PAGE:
Amrit, the school boy from Lohardaga who acted in the film. Telegraph picture
Imagine a schoolboy in rural Jharkhand making a futile attempt to learn maths tables, disturbed as he is by the constant rattle of guns in the background.
A short film has shown this everyday reality in simple cinematic style, thanks to a 24-year-old from Ranchi.
Niranjan Kujur, an alumnus of city-based Bishop Westcott School currently pursuing a three-year diploma at the prestigious Satyajit Ray Film and Television Institute in Calcutta, has made a 17-minute fictional movie titled Pahada (Maths tables), becoming the first person to make a film in the Kurukh language.
Considering that Jharkhand has many tribal speakers, especially the Oraons, who speak Kurukh, a film was long due.
Kujur, a native of Bero, about 40km from the state capital, whose mother tongue is Kurukh, wanted to make a film that focused on Naxalism and its impact on education of children in the hinterland.
“I have seen the disastrous impact of Naxalism on the education of rural children. So, I wanted to make a film on the subject in Kurukh. Incidentally, it is the first fictional film in Kurukh,” said Kujur.
In the movie, a Class V student of a government school in Lohardaga makes an attempt to learn the pahada, but is unable to concentrate with the sounds of gunshot and helicopters and footsteps of the rebels and policemen distracting him every time. The numbers simply fail to make any sense to him.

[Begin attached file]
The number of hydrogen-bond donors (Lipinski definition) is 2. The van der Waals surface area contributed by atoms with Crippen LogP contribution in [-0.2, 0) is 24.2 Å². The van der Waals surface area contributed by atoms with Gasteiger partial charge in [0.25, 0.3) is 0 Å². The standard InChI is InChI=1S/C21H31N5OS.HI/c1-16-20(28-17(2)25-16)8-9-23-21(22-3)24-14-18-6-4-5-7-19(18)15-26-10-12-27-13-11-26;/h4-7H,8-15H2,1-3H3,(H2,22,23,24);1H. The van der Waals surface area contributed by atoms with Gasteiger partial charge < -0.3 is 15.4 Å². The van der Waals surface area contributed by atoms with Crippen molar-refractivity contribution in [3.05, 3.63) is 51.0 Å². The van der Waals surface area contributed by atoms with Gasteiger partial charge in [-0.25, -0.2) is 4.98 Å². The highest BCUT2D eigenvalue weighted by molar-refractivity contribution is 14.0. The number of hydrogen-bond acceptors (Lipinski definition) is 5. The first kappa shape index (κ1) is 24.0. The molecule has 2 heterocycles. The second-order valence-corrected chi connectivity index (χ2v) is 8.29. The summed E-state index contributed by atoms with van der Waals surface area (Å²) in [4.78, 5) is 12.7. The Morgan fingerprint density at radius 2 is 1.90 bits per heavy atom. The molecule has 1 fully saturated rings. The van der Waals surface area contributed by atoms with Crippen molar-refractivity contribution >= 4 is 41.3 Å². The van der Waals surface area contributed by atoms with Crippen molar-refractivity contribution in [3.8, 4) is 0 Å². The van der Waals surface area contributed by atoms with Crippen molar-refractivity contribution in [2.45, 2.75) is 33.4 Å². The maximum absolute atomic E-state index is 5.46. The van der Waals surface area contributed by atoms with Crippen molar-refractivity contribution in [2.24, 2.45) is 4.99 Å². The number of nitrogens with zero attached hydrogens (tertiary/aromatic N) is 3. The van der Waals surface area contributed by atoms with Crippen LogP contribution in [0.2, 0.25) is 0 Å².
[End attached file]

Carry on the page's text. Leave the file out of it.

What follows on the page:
Kujur could not find the time to come to Jharkhand to shoot in an actual location. He instead created a virtual studio at his own room in Calcutta, lending it a look of a rural setting in Jharkhand by using props such as lanterns and also bringing in chickens.
Also, the actors in his movie are his own relatives, whom he called to Calcutta.
“It was difficult to find professional actors who could speak Kurukh. So I drew inspiration from Turkish film-maker Nuri Bilge Ceylan, who, during his early years, made films by casting his own family members,” Kujur said.
While cousin Amrit Oraon played the role of the protagonist, aunt Sumitra Oraon acted as the boy’s mother.
Mahadev Toppo, a bank officer who acted as the boy’s father, is also a relative of Kujur.
The young film-maker, whose parents are schoolteachers in Lohardaga, also holds a bachelor’s degree in mass communication from Sikkim Manipal University.
He is hopeful of screening the short film in social gatherings or even in theatres anytime after September 20. The movie has been edited, while its audiography is in progress.
“As it is the first fictional film in Kurukh, we will try to screen it in theatres by making special arrangements,” said Shriprakash, an internationally acclaimed documentary film-maker of Jharkhand, who inspired Kujur to opt for a career in movies.
Fictional films in Santhali, starting with Chandu Lekhon by Lakhan Murmu in 2001, have caught popular tribal imagination. However, fictional films in tribal tongues such as Kharia, Ho and Mundari are yet to be a reality.
But with young talent such as Kujur, the tide may turn.